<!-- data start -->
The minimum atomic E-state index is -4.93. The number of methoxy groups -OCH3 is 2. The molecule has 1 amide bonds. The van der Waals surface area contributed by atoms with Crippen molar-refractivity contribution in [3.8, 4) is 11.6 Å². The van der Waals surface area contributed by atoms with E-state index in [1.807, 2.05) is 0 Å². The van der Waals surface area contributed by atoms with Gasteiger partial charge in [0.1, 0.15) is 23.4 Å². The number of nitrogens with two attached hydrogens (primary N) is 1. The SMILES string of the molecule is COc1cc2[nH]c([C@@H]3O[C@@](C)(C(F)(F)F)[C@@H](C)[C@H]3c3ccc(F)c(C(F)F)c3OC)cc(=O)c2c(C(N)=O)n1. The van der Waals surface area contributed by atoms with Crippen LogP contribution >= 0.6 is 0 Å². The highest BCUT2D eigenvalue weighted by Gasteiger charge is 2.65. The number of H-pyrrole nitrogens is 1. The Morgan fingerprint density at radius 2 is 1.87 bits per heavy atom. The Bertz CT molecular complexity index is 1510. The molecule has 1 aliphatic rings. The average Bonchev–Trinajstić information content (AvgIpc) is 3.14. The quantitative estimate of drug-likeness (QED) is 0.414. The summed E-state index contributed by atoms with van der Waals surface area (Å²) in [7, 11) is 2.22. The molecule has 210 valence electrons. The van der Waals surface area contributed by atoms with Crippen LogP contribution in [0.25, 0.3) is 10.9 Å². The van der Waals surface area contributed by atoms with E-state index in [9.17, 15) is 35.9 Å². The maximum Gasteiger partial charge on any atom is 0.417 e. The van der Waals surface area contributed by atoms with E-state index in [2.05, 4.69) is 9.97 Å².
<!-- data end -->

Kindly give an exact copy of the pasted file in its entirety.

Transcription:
The minimum atomic E-state index is -4.93. The number of methoxy groups -OCH3 is 2. The molecule has 1 amide bonds. The van der Waals surface area contributed by atoms with Crippen molar-refractivity contribution in [3.8, 4) is 11.6 Å². The van der Waals surface area contributed by atoms with E-state index in [1.807, 2.05) is 0 Å². The van der Waals surface area contributed by atoms with Gasteiger partial charge in [0.1, 0.15) is 23.4 Å². The number of nitrogens with two attached hydrogens (primary N) is 1. The SMILES string of the molecule is COc1cc2[nH]c([C@@H]3O[C@@](C)(C(F)(F)F)[C@@H](C)[C@H]3c3ccc(F)c(C(F)F)c3OC)cc(=O)c2c(C(N)=O)n1. The van der Waals surface area contributed by atoms with Crippen LogP contribution >= 0.6 is 0 Å². The highest BCUT2D eigenvalue weighted by Gasteiger charge is 2.65. The number of H-pyrrole nitrogens is 1. The Morgan fingerprint density at radius 2 is 1.87 bits per heavy atom. The Bertz CT molecular complexity index is 1510. The molecule has 1 aliphatic rings. The average Bonchev–Trinajstić information content (AvgIpc) is 3.14. The quantitative estimate of drug-likeness (QED) is 0.414. The summed E-state index contributed by atoms with van der Waals surface area (Å²) in [7, 11) is 2.22. The molecule has 210 valence electrons. The van der Waals surface area contributed by atoms with Crippen LogP contribution in [0.25, 0.3) is 10.9 Å². The van der Waals surface area contributed by atoms with E-state index in [9.17, 15) is 35.9 Å². The maximum Gasteiger partial charge on any atom is 0.417 e. The van der Waals surface area contributed by atoms with E-state index in [2.05, 4.69) is 9.97 Å².